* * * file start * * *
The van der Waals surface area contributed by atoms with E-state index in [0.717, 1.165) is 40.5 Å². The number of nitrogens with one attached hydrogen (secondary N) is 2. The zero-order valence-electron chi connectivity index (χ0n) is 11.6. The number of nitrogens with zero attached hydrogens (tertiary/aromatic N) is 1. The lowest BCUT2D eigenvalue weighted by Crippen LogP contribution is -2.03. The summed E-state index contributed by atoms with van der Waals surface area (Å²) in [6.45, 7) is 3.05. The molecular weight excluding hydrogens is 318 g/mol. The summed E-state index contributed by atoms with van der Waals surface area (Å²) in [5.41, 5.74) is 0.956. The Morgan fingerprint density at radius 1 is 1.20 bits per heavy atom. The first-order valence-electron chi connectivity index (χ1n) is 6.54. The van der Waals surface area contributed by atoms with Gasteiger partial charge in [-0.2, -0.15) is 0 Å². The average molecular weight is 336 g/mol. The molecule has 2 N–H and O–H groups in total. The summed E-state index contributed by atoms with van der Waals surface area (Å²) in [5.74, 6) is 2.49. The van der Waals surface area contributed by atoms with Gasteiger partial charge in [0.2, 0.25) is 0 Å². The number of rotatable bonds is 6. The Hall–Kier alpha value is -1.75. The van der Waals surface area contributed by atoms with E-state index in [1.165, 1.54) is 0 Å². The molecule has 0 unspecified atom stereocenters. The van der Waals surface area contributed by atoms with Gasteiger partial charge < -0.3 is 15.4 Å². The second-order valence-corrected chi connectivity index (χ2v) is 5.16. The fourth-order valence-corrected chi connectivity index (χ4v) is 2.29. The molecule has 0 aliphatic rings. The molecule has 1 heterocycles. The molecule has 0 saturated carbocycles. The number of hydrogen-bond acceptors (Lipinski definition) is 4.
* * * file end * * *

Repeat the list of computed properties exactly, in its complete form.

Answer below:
The van der Waals surface area contributed by atoms with E-state index in [0.717, 1.165) is 40.5 Å². The number of nitrogens with one attached hydrogen (secondary N) is 2. The zero-order valence-electron chi connectivity index (χ0n) is 11.6. The number of nitrogens with zero attached hydrogens (tertiary/aromatic N) is 1. The lowest BCUT2D eigenvalue weighted by Crippen LogP contribution is -2.03. The summed E-state index contributed by atoms with van der Waals surface area (Å²) in [6.45, 7) is 3.05. The molecular weight excluding hydrogens is 318 g/mol. The summed E-state index contributed by atoms with van der Waals surface area (Å²) in [5.41, 5.74) is 0.956. The Morgan fingerprint density at radius 1 is 1.20 bits per heavy atom. The first-order valence-electron chi connectivity index (χ1n) is 6.54. The van der Waals surface area contributed by atoms with Gasteiger partial charge in [-0.2, -0.15) is 0 Å². The average molecular weight is 336 g/mol. The molecule has 2 N–H and O–H groups in total. The summed E-state index contributed by atoms with van der Waals surface area (Å²) in [5.74, 6) is 2.49. The van der Waals surface area contributed by atoms with Gasteiger partial charge in [0.2, 0.25) is 0 Å². The number of rotatable bonds is 6. The Hall–Kier alpha value is -1.75. The van der Waals surface area contributed by atoms with E-state index in [1.165, 1.54) is 0 Å². The molecule has 0 unspecified atom stereocenters. The van der Waals surface area contributed by atoms with Gasteiger partial charge < -0.3 is 15.4 Å². The second-order valence-corrected chi connectivity index (χ2v) is 5.16. The fourth-order valence-corrected chi connectivity index (χ4v) is 2.29. The molecule has 0 aliphatic rings. The molecule has 1 heterocycles. The molecule has 0 saturated carbocycles. The number of hydrogen-bond acceptors (Lipinski definition) is 4.